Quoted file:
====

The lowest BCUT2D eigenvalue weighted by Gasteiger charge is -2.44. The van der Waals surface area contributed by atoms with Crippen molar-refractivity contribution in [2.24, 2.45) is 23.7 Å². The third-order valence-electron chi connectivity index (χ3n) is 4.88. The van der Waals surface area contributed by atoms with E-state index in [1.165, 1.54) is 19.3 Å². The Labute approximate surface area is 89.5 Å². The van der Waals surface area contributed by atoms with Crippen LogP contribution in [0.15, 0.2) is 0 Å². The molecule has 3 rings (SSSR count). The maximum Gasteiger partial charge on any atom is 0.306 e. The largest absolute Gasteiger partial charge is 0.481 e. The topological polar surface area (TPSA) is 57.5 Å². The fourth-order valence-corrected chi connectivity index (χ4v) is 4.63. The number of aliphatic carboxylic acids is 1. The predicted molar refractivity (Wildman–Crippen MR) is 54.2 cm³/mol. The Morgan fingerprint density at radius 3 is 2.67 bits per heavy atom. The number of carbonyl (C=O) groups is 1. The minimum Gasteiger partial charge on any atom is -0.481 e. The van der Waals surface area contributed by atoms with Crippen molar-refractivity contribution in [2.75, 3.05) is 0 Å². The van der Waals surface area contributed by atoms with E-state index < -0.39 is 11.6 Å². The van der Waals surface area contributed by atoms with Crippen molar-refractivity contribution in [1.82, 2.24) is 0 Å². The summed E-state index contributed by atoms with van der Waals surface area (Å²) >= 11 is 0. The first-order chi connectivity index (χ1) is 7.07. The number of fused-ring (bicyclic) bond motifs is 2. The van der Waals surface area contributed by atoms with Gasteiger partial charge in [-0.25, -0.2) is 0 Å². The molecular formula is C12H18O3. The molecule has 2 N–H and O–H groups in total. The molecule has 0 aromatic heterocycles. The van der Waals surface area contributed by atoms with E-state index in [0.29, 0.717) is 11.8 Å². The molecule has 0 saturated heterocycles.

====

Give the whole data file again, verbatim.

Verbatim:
The lowest BCUT2D eigenvalue weighted by Gasteiger charge is -2.44. The van der Waals surface area contributed by atoms with Crippen molar-refractivity contribution in [2.24, 2.45) is 23.7 Å². The third-order valence-electron chi connectivity index (χ3n) is 4.88. The van der Waals surface area contributed by atoms with E-state index in [1.165, 1.54) is 19.3 Å². The Labute approximate surface area is 89.5 Å². The van der Waals surface area contributed by atoms with Crippen LogP contribution in [0.15, 0.2) is 0 Å². The molecule has 3 rings (SSSR count). The maximum Gasteiger partial charge on any atom is 0.306 e. The largest absolute Gasteiger partial charge is 0.481 e. The topological polar surface area (TPSA) is 57.5 Å². The fourth-order valence-corrected chi connectivity index (χ4v) is 4.63. The number of aliphatic carboxylic acids is 1. The predicted molar refractivity (Wildman–Crippen MR) is 54.2 cm³/mol. The Morgan fingerprint density at radius 3 is 2.67 bits per heavy atom. The number of carbonyl (C=O) groups is 1. The minimum Gasteiger partial charge on any atom is -0.481 e. The van der Waals surface area contributed by atoms with Crippen molar-refractivity contribution in [2.75, 3.05) is 0 Å². The van der Waals surface area contributed by atoms with E-state index < -0.39 is 11.6 Å². The van der Waals surface area contributed by atoms with Crippen molar-refractivity contribution in [1.82, 2.24) is 0 Å². The summed E-state index contributed by atoms with van der Waals surface area (Å²) >= 11 is 0. The first-order chi connectivity index (χ1) is 7.07. The number of fused-ring (bicyclic) bond motifs is 2. The van der Waals surface area contributed by atoms with Gasteiger partial charge in [-0.25, -0.2) is 0 Å². The molecular formula is C12H18O3. The molecule has 2 N–H and O–H groups in total. The molecule has 0 aromatic heterocycles. The van der Waals surface area contributed by atoms with E-state index in [0.29, 0.717) is 11.8 Å². The molecule has 0 saturated heterocycles.